Hindsight and crystal balls

Every 7 to 10 years, the property market endures a correctional phase. You might think that’s a throw away phrase, as it is one that agents use often, but the numbers back it up. There are many valid and understandable reasons for this; some sneak up on us uncharacteristically quickly, and others are odds-on predictable, but we’ve seen them all – in one shape or form – before. I’ve been in this industry for almost 20 years, so you can trust me when I say that this is not unchartered terrain, albeit a different path.

Before we delve into the intricacies of what’s going on, lets take a look at a ‘typical’ Hills District suburb growth chart over the past few years. Prices are approximate to show flow.

2010: $800,000
2011: $850,000
2012: $925,000
2013: $1,000,000
2014: $1,150,000
2015: $1,350,000
2016: $1,500,000
2017: $1,400,000
2018: $1,325,000

Undeniably, 2014-2017 saw most property values in the Hills District grow faster than they otherwise had been in the preceding years (not that they were too shabby themselves). Many homes saw a 50% increase in their value in a 48 month period! A lot of this growth was due to skewed supply/demand ratios – there simply weren’t enough houses being sold to keep up with the demand, which created heated competition for the fewer properties that were being sold. Whilst this trend was Sydney-wide, The Hills was a huge beneficiary.

Historically low interest rates during this period meant that money was, for want of a better term, easier to get due to the typical mortgage repayment being lower than it had been in a generation. This not only led to a surge in people upgrading their property, but also a rise in investor activity, attracted by not only rental yields but also the newfound spike in asset growth. Add to this a perfect storm of positive bureaucratic and legislative activity as the Hills District was finally benefitting from decades’ worth of Government(s) promises of infrastructure such as the North West Rail Link, road upgrades and land re-zoning. Shops and schools started popping up, and Sydney’s growth corridor was, as they say, hot property.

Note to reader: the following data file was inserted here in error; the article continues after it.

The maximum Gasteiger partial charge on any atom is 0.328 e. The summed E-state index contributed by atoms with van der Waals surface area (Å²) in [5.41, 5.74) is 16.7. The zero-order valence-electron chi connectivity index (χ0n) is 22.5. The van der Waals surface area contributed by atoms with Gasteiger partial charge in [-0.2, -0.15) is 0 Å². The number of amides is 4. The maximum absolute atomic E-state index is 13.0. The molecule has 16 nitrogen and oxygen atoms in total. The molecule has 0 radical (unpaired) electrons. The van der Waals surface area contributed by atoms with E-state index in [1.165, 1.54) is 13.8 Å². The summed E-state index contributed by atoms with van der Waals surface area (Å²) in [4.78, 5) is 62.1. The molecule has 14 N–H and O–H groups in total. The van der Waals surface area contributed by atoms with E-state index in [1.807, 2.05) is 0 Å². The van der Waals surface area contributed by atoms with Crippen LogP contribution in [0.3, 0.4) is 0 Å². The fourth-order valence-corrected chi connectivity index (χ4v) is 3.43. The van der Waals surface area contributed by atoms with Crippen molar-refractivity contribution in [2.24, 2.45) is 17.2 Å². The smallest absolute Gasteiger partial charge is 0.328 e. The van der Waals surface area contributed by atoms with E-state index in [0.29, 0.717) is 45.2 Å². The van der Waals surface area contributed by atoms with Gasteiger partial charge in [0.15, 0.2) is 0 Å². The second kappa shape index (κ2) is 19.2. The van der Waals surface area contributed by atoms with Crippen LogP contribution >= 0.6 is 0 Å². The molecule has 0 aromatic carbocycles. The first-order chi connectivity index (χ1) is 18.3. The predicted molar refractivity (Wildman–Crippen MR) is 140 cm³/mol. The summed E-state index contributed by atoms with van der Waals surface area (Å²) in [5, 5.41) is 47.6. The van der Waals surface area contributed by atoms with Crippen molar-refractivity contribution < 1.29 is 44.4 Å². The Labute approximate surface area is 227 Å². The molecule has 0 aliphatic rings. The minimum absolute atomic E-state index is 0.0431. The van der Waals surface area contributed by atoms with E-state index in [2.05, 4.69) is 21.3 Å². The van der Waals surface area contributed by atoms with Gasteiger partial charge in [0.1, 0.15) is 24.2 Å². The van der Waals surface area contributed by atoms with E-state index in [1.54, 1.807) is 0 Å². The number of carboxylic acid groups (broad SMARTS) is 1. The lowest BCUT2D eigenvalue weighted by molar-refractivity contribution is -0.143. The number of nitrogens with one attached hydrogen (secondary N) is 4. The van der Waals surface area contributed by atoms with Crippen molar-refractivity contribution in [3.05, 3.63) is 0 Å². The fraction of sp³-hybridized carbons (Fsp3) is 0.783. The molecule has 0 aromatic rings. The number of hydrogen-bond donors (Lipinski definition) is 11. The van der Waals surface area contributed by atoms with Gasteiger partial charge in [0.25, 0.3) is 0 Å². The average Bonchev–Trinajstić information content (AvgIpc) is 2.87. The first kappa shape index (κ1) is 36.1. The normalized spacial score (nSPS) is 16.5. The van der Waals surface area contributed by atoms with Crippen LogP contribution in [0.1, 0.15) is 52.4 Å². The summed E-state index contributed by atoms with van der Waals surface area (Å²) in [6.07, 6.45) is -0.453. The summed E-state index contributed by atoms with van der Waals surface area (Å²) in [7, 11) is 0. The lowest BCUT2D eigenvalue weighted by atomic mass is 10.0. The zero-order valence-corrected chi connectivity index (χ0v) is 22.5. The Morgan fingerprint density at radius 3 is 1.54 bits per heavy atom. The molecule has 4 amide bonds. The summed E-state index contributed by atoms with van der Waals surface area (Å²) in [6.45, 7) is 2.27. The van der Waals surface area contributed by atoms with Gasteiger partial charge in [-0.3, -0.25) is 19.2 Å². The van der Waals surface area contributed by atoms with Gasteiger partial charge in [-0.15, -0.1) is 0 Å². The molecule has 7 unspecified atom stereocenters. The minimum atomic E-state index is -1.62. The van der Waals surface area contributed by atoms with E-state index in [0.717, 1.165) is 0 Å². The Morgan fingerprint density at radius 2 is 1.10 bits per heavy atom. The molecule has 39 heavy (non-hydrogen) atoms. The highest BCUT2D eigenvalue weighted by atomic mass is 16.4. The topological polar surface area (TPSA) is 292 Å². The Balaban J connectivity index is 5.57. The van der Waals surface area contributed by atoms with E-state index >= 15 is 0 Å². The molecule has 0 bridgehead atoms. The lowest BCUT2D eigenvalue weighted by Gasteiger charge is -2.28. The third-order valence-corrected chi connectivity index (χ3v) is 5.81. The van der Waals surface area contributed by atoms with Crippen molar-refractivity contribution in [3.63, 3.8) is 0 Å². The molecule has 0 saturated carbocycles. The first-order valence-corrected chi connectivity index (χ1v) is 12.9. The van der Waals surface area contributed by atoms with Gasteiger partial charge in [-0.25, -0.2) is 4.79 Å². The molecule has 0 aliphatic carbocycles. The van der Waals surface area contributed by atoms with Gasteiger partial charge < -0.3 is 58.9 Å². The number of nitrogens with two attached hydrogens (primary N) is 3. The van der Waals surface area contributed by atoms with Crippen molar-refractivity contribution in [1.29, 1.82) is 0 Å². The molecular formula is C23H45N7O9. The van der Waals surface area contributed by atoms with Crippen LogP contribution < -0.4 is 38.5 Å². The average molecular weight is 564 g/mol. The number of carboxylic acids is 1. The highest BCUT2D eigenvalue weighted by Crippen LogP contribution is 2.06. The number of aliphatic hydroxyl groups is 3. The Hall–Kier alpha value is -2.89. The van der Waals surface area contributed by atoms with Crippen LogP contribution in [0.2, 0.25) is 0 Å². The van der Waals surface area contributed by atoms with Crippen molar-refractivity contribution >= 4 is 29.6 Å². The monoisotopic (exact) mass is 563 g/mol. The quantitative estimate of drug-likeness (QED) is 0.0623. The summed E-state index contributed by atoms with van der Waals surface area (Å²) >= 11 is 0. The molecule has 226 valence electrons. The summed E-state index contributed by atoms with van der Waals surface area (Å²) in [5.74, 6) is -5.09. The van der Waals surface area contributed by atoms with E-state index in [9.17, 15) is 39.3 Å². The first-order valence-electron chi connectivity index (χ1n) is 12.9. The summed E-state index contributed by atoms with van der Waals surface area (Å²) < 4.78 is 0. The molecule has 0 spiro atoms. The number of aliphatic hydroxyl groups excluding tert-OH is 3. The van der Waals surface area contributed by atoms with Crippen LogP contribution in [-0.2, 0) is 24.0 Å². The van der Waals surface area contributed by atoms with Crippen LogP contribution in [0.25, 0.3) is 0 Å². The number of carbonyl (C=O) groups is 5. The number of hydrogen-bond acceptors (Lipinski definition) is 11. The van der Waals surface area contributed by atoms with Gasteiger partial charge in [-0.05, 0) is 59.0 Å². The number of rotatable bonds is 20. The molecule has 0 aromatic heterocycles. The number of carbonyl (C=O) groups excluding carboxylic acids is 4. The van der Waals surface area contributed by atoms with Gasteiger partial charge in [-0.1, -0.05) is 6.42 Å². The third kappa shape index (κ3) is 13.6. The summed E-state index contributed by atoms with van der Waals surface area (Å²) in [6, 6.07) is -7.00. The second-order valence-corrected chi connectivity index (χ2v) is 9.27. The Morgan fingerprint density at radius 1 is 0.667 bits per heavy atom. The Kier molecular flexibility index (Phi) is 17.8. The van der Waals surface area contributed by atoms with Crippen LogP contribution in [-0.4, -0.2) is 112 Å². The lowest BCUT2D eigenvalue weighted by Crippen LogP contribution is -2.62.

Seeing the house down the street sell for big bucks encouraged an onslaught of property to come onto the market in an attempt to take advantage of the high prices. Whilst completely understandable, the result was an oversupply of both sales and rental stock. Buyers were now spoiled for choice. If they missed one, they could just wait for the next. They could haggle. Similarly with the rental market, lower rental yields began deterring some investors.

I believe that prices today are exactly where they should be. The prices of 2014-2017 were abnormal. An unsustainable spike.

Sellers, I urge you to stop punishing yourselves by looking back at 2 year old prices and suggesting that, by selling for what your house is now worth in 2019, you’re somehow losing money. I could sit here and say that I lost $1m by not putting $10K on the winner of the Melbourne Cup the day after the race. Not only are you talking with 20/20 hindsight, the windfall is completely hypothetical. You didn’t list then. You didn’t sell then. With all markets being relative, any ‘bonus’ money you may have received by selling in 2016 would have been spent covering the increased value of the house you would have also needed to purchase in 2016.

Unless you bought between 2014-2017 with the hope of turning a quick profit, the majority of home owners in the Hills are still making a great deal of money when selling today. Real estate should always be a long game. Over the long term, you just can’t beat it. There is great value in the Hills market, and if you’re buying and selling at the same time, then it’s all relative. Don’t let the media deter you. The sky isn’t falling. Buyers are still buying, and houses are still selling… for what they’re worth in a 2019 market.